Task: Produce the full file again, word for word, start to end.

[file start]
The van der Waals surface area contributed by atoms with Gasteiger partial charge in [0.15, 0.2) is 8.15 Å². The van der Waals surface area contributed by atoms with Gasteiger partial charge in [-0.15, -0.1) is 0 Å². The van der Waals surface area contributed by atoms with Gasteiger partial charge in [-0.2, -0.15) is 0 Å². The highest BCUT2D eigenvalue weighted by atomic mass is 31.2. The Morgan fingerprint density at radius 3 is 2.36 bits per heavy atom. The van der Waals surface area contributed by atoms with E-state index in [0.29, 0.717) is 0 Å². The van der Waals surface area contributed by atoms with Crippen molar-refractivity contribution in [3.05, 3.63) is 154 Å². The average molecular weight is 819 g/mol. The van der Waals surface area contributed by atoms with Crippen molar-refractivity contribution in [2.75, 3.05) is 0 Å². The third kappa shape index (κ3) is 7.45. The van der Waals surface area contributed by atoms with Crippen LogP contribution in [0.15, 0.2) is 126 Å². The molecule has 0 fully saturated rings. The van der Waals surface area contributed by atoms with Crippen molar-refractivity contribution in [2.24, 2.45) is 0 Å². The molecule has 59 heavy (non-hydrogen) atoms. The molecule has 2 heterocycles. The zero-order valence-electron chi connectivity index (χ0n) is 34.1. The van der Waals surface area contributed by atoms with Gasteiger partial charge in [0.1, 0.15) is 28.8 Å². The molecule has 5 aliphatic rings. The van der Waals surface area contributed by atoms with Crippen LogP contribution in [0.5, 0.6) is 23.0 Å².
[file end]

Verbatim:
The van der Waals surface area contributed by atoms with Gasteiger partial charge in [0.15, 0.2) is 8.15 Å². The van der Waals surface area contributed by atoms with Gasteiger partial charge in [-0.15, -0.1) is 0 Å². The van der Waals surface area contributed by atoms with Gasteiger partial charge in [-0.2, -0.15) is 0 Å². The highest BCUT2D eigenvalue weighted by atomic mass is 31.2. The Morgan fingerprint density at radius 3 is 2.36 bits per heavy atom. The van der Waals surface area contributed by atoms with E-state index in [0.29, 0.717) is 0 Å². The van der Waals surface area contributed by atoms with Crippen molar-refractivity contribution in [3.05, 3.63) is 154 Å². The average molecular weight is 819 g/mol. The van der Waals surface area contributed by atoms with Crippen molar-refractivity contribution in [2.75, 3.05) is 0 Å². The third kappa shape index (κ3) is 7.45. The van der Waals surface area contributed by atoms with Crippen LogP contribution in [0.15, 0.2) is 126 Å². The molecule has 0 fully saturated rings. The van der Waals surface area contributed by atoms with Crippen molar-refractivity contribution in [2.24, 2.45) is 0 Å². The molecule has 59 heavy (non-hydrogen) atoms. The molecule has 2 heterocycles. The zero-order valence-electron chi connectivity index (χ0n) is 34.1. The van der Waals surface area contributed by atoms with Gasteiger partial charge in [0.1, 0.15) is 28.8 Å². The molecule has 5 aliphatic rings. The van der Waals surface area contributed by atoms with Crippen LogP contribution in [0.5, 0.6) is 23.0 Å².